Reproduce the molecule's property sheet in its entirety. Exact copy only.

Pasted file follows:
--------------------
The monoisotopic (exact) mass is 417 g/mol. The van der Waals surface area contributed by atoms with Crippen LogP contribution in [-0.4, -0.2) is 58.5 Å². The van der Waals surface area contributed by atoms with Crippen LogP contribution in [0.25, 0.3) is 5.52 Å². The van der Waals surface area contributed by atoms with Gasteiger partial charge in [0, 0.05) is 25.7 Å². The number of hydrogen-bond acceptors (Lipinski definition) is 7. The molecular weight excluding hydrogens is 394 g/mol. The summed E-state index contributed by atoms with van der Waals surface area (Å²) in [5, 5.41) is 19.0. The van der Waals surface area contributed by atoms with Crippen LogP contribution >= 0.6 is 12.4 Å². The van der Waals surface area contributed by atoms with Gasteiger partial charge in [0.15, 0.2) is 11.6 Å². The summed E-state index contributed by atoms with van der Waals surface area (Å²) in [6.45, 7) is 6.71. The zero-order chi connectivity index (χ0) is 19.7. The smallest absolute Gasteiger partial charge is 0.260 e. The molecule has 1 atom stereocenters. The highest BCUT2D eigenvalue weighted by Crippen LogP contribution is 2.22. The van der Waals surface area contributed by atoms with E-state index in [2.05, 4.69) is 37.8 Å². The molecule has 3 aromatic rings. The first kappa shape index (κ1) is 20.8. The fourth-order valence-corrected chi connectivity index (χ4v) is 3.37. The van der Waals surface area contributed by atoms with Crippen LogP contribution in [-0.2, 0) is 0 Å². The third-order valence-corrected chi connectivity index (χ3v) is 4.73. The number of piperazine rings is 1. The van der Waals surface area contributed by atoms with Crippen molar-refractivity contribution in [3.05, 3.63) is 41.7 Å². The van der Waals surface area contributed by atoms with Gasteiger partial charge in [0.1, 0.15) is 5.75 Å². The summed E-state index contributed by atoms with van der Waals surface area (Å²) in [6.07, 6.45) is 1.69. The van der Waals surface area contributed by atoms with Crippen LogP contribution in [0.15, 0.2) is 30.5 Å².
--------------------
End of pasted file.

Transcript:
The monoisotopic (exact) mass is 417 g/mol. The van der Waals surface area contributed by atoms with Crippen LogP contribution in [-0.4, -0.2) is 58.5 Å². The van der Waals surface area contributed by atoms with Crippen LogP contribution in [0.25, 0.3) is 5.52 Å². The van der Waals surface area contributed by atoms with Gasteiger partial charge in [0, 0.05) is 25.7 Å². The number of hydrogen-bond acceptors (Lipinski definition) is 7. The molecular weight excluding hydrogens is 394 g/mol. The summed E-state index contributed by atoms with van der Waals surface area (Å²) in [5, 5.41) is 19.0. The van der Waals surface area contributed by atoms with Crippen LogP contribution >= 0.6 is 12.4 Å². The van der Waals surface area contributed by atoms with Gasteiger partial charge in [0.15, 0.2) is 11.6 Å². The summed E-state index contributed by atoms with van der Waals surface area (Å²) in [6.45, 7) is 6.71. The zero-order chi connectivity index (χ0) is 19.7. The smallest absolute Gasteiger partial charge is 0.260 e. The molecule has 1 atom stereocenters. The highest BCUT2D eigenvalue weighted by Crippen LogP contribution is 2.22. The van der Waals surface area contributed by atoms with E-state index in [2.05, 4.69) is 37.8 Å². The molecule has 3 aromatic rings. The first kappa shape index (κ1) is 20.8. The fourth-order valence-corrected chi connectivity index (χ4v) is 3.37. The van der Waals surface area contributed by atoms with Crippen LogP contribution in [-0.2, 0) is 0 Å². The third-order valence-corrected chi connectivity index (χ3v) is 4.73. The number of piperazine rings is 1. The van der Waals surface area contributed by atoms with Crippen molar-refractivity contribution in [3.05, 3.63) is 41.7 Å². The van der Waals surface area contributed by atoms with Gasteiger partial charge in [0.1, 0.15) is 5.75 Å². The summed E-state index contributed by atoms with van der Waals surface area (Å²) in [6.07, 6.45) is 1.69. The van der Waals surface area contributed by atoms with Crippen LogP contribution in [0.15, 0.2) is 30.5 Å².